Philip Brown is one of the most admired and respected accounting academics alive today. He was a pioneer in capital markets research in accounting, and his 1968 article, co-authored with Ray Ball, An Empirical Evaluation of Accounting Income Numbers, arguably had a greater impact on the course of accounting research, directly and indirectly, than any other article during the second half of the twentieth century. Since that time, his innovative research has focused on issues that bridge accounting and finance, including the relationships between net profit reports and the stock market, the long-run performance of acquiring firms, statutory sanctions and voluntary corporate disclosure, and the politics and future of national accounting standards to name a few.
This volume brings together the greatest hits of Brown's career, including several articles that were published in out-of-the-way places, for easier use by students and researchers in the field. With a foreword written by Stephen A. Zeff, and an introduction that discusses the evolution of Brown's research interests and explains the context for each of the essays included in the volume, this book offers the reader a unique look inside this remarkable 50-year career.
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Series: Routledge Historical Perspectives in Accounting
Further / Higher Education
A / AS level
Foreword Stephen A. Zeff Introduction List of Publications Part 1: Returns and Earnings 1. (with R. Ball) An empirical evaluation of accounting income numbers , Journal of Accounting Research, 6(2), 1968, 159-178. 2. Invited Remarks: Ball and Brown  , Journal of Accounting Research, 27 (Supplement), 1989, 202-217. 3. The impact of the annual net profit report on the stock market , The Australian Accountant, 40(July), 1970, 277-283. 4. (with J.W. Kennelly) The informational content of quarterly earnings: an extension and some further evidence , The Journal of Business, 45(3), 1972, 403-415. 5. (with B. Howitt and M. Wee), Order flow and price effects surrounding an ASX announcement , 2005 AFAANZ Conference Proceedings, Accounting and Finance Association of Australia and New Zealand (July, 2005), CD-ROM. Part 2: Miscellaneous Issues 6. (with R. Ball) Identifying some issues in C.C.A. , The Australian Accountant, 47(August), 1977, 413-414 and 419-421. 7. (with T.S. Walter) Sharemarket efficiency and the experts: some Australian findings , Australian Journal of Management, 7(1), 1982, 19-31. 8. (with G. Gallery and O. Goei) Does market misvaluation help explain share market long-run underperformance following a seasoned equity issue? Accounting and Finance, 46(2), 2006, 191-219. 9. (with I. Dunlop) A case of reporting form over substance , Australian Accounting Review, 1(2), 1991, 40-46. 10. (with H.Y. Izan and A.L. Loh) Fixed asset revaluations and managerial incentives , Abacus, 28(1), 1992, 36-57. Part 3: Standard-Setting and Regulation 11. (with S.L. Taylor and T.S. Walter) The impact of statutory sanctions on the level and information content of voluntary corporate disclosure , Abacus, 35(2), 1999, 138-162. 12. (with W. Beekes) Do better-governed Australian firms make more informative disclosures? Journal of Business Finance & Accounting, 33(3-4), 2006, 422-450. 13. (with B. Howieson) Capital markets research and accounting standard setting , Accounting and Finance, 38(1), 1998, 5-28. 14. (with G. Clinch) Global harmonisation of accounting standards: what research into capital markets tells us , Australian Accounting Review, 8(1), 1998, 21-29. 15. International Financial Reporting Standards: what are the benefits? Accounting and Business Research, 41(3), 2011, 269-285. 16. (with A. Tarca) Politics, processes and the future of Australian accounting standards , Abacus, 37(3), 2001, 267-296. 17. (with A. Tarca) Achieving high quality, comparable financial reporting: a review of independent enforcement bodies in Australia and the United Kingdom , Abacus, 43(4), 2007, 438-473. Part 4: In Theory 18. A note on the inverse (reverse) sum-of-the-years'-digits method and other ways to amortise goodwill , Australian Accounting Review, 5(1), 1995, 17-21. 19. (with A. Szimayer) Valuing executive stock options: performance hurdles, early exercise and stochastic volatility , Accounting and Finance, 48(3), 2008, 363-389. Index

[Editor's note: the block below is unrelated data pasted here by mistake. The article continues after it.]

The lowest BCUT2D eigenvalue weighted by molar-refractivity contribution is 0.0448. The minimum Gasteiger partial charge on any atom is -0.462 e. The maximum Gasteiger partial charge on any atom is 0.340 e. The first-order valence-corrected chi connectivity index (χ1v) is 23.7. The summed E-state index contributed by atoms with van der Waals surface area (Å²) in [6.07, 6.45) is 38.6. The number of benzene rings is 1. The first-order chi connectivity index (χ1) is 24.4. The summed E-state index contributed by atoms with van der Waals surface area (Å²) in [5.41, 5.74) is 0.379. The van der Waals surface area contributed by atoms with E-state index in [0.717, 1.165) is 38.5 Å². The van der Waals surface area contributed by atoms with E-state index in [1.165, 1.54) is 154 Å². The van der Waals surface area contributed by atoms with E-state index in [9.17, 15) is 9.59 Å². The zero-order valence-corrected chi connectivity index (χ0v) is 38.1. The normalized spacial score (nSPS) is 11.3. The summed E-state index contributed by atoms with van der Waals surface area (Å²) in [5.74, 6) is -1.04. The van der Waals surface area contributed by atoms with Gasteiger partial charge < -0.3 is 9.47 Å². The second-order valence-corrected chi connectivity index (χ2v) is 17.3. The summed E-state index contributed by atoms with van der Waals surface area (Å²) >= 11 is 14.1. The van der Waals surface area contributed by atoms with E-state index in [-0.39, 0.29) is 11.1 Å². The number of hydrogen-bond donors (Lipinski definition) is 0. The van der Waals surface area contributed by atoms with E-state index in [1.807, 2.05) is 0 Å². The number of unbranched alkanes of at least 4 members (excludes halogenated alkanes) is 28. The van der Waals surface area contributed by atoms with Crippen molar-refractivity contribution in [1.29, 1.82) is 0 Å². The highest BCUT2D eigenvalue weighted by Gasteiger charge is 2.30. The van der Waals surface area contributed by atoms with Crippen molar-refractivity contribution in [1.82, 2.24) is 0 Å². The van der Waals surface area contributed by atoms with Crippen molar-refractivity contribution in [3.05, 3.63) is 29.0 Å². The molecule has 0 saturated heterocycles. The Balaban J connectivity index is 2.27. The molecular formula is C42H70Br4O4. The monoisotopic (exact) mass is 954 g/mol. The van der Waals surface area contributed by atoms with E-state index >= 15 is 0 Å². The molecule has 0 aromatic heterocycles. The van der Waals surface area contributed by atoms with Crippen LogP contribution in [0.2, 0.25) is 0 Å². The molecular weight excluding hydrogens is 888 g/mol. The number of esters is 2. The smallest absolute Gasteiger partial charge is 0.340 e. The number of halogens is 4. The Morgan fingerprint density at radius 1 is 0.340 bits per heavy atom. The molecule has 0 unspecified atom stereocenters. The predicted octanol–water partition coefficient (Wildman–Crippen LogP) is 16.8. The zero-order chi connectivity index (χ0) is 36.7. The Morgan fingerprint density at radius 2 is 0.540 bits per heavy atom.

Philip Brown is Professor Emeritus of Accounting and Finance at the University of Western Australia and he holds a joint professorial appointment at the University of New South Wales, Australia. In 1991 Philip Brown was the American Accounting Association's Distinguished International Visiting Lecturer; and in 1991/1992 he was the inaugural Coopers and Lybrand-Accounting Association of Australia and New Zealand Visiting Research Professor in Australasia. In 1986 Philip Brown and his University of Chicago colleague, Ray Ball, received the inaugural American Accounting Association's Seminal Contribution to Accounting Literature Award, for a paper they published in 1968.